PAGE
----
Terminal tackle should consist of a three-way swivel with one or two wide-gap 2/0 to 5/0 hooks, depending on the size of fish being targeted, and an egg or bank sinker attached by dropper loops. An assortment of sinkers up to 8 ounces or more may be needed to provide just enough weight to hold bottom.

The best live or cut bait will be whatever flounder are feeding on at the time. In summer, that usually means larger baitfish, such as mullet and menhaden, as well as whatever bottom fish are present. Minnows and squid are also effective, especially in combination.

While gathering your gear, make sure you have a big net. Underestimating the size you need could cost you the flounder of a lifetime.

All that's left now is to deliver the meal to the flounder. In a perfect world, that would be accomplished by drifting with the tide and a

llowing the bait to drop naturally along structure right into the flounder's lap. Occasionally, such a scenario will play out, but anglers will often be confronted with such challenges as uncooperative tides, strong winds, opposing currents, recalcitrant flounder or just plain bad karma. All but the last can be dealt with in some manner.

Tides, winds and currents that fail to work in harmony can be dealt with in several ways. Slow-trolling -- kicking the motor in and out of gear to control the boat's speed and direction -- is an effective method for working hard structure, such as rockpiles, reefs and wrecks. The motor can also be used to hold over a productive portion of structure and jig straight down to the sweet spot. Anchoring upcurrent of the target is another alternative.

Some flounder specialists prefer trolling under all conditions, feeling it frees them from worrying about the whims of tide, current and wind, allowing them to move over a piece of structure or alongside of it as they choose. Trolling is also an excellent way to cover a lot of water when the fish aren't grouped up in their usual haunts.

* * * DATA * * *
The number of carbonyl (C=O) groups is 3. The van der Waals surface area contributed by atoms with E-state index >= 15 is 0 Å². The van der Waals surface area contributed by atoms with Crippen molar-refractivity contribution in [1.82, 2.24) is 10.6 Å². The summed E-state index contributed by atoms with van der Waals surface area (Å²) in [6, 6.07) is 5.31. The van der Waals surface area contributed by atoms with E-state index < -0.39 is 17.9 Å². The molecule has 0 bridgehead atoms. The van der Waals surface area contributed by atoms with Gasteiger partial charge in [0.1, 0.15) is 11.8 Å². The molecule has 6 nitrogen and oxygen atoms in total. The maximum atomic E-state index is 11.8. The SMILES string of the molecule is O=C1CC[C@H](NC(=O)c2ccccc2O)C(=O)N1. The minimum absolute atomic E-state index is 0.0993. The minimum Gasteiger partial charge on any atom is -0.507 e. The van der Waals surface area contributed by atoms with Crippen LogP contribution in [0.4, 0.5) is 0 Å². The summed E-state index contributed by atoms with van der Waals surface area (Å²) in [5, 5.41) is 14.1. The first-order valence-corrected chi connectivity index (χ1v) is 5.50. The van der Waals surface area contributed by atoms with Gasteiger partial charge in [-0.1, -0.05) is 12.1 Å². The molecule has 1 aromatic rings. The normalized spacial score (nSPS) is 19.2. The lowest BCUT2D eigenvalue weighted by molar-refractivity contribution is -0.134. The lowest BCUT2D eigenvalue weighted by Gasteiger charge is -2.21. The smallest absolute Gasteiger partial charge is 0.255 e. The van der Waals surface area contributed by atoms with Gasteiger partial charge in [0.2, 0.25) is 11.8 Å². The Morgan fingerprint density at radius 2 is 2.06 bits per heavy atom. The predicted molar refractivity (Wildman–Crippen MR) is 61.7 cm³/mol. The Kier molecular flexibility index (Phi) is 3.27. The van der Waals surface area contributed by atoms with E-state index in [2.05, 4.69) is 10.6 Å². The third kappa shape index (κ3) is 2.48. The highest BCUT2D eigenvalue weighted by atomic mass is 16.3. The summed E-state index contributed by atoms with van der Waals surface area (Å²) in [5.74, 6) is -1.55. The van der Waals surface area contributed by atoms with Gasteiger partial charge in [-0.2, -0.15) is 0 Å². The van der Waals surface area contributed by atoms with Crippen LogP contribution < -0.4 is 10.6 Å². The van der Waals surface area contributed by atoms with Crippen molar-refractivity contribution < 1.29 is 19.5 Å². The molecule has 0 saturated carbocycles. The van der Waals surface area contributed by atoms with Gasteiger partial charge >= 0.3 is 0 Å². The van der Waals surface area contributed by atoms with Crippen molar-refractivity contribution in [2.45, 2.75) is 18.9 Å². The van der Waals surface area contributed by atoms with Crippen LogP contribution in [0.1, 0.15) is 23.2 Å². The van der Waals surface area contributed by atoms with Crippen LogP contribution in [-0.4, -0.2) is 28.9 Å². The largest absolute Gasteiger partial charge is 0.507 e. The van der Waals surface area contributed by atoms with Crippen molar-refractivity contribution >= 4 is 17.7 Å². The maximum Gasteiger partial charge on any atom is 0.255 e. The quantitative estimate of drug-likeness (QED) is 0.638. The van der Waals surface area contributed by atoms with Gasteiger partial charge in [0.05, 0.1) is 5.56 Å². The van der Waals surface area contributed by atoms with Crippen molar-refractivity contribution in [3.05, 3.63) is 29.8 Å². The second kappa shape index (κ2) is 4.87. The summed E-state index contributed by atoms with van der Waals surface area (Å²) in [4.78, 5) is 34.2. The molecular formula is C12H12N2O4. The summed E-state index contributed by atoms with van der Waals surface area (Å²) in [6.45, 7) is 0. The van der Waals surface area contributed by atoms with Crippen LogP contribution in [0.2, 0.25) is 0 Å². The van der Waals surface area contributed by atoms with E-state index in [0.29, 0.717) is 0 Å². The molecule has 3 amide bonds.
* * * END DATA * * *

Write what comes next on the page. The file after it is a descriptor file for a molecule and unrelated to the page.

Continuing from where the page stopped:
Whatever method you use, there will be days when the flounder just won't cooperate, especially during long periods of hot weather. Anglers should try to take advantage of their quarry's penchant for energy efficiency by offering super-sized meals requiring minimal effort. Big, tasty, slow-moving baits fill the bill.

If that doesn't work, try appealing to their other senses with artificial lures, including bucktails and jigs tipped with cut bait. Feeding primarily by sight, flounder show an affinity for white and silver baits, and a vibrating blade just might help get their attention, especially in murky water.

Once you hook that doormat flounder and get it near the surface, it's time to close the deal. Keep the rod tip up and reel steadily, allowing no slack line. Never pull its head up out of the water, as big flounder are noted for their head-shaking escapes at the boat. Net it head first, and get it into the boat, grateful that you bought that net that looked so big in the tackle shop.